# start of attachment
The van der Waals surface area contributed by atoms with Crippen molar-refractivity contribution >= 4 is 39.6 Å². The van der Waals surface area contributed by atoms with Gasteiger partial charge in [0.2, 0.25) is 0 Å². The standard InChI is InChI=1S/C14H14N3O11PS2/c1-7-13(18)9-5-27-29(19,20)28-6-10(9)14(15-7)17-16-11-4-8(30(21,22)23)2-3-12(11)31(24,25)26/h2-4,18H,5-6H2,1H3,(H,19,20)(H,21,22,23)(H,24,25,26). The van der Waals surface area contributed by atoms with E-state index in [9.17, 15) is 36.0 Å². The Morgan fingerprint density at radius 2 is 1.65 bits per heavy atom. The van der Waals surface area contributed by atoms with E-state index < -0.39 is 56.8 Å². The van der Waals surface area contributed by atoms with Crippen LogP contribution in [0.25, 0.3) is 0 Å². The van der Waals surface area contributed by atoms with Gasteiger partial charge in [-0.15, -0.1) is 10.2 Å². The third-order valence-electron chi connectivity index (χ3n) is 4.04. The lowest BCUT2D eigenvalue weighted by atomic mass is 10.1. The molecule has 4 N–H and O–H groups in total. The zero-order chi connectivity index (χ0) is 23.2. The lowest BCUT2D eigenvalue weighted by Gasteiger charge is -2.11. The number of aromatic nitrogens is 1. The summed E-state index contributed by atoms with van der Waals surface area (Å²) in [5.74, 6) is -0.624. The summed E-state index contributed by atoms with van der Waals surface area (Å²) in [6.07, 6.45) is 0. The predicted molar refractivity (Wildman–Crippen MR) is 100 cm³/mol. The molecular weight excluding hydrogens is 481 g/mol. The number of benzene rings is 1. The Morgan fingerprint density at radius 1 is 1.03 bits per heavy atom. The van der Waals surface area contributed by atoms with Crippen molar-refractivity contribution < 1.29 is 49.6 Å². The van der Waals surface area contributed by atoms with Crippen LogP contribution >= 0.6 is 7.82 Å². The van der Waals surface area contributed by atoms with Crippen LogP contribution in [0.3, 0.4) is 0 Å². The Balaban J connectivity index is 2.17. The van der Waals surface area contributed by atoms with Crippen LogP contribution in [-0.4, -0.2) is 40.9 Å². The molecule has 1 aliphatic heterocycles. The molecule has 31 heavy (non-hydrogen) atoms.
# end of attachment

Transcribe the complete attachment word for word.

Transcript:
The van der Waals surface area contributed by atoms with Crippen molar-refractivity contribution >= 4 is 39.6 Å². The van der Waals surface area contributed by atoms with Gasteiger partial charge in [0.2, 0.25) is 0 Å². The standard InChI is InChI=1S/C14H14N3O11PS2/c1-7-13(18)9-5-27-29(19,20)28-6-10(9)14(15-7)17-16-11-4-8(30(21,22)23)2-3-12(11)31(24,25)26/h2-4,18H,5-6H2,1H3,(H,19,20)(H,21,22,23)(H,24,25,26). The van der Waals surface area contributed by atoms with E-state index in [9.17, 15) is 36.0 Å². The Morgan fingerprint density at radius 2 is 1.65 bits per heavy atom. The van der Waals surface area contributed by atoms with E-state index < -0.39 is 56.8 Å². The van der Waals surface area contributed by atoms with Crippen LogP contribution in [0.25, 0.3) is 0 Å². The van der Waals surface area contributed by atoms with Gasteiger partial charge in [-0.15, -0.1) is 10.2 Å². The third-order valence-electron chi connectivity index (χ3n) is 4.04. The lowest BCUT2D eigenvalue weighted by atomic mass is 10.1. The molecule has 4 N–H and O–H groups in total. The zero-order chi connectivity index (χ0) is 23.2. The lowest BCUT2D eigenvalue weighted by Gasteiger charge is -2.11. The number of aromatic nitrogens is 1. The summed E-state index contributed by atoms with van der Waals surface area (Å²) in [5.74, 6) is -0.624. The summed E-state index contributed by atoms with van der Waals surface area (Å²) in [6.07, 6.45) is 0. The predicted molar refractivity (Wildman–Crippen MR) is 100 cm³/mol. The molecular weight excluding hydrogens is 481 g/mol. The number of benzene rings is 1. The Morgan fingerprint density at radius 1 is 1.03 bits per heavy atom. The van der Waals surface area contributed by atoms with Crippen molar-refractivity contribution < 1.29 is 49.6 Å². The van der Waals surface area contributed by atoms with Crippen LogP contribution >= 0.6 is 7.82 Å². The van der Waals surface area contributed by atoms with Crippen LogP contribution in [0.3, 0.4) is 0 Å². The Balaban J connectivity index is 2.17. The van der Waals surface area contributed by atoms with Crippen LogP contribution in [-0.4, -0.2) is 40.9 Å². The molecule has 1 aliphatic heterocycles. The molecule has 31 heavy (non-hydrogen) atoms.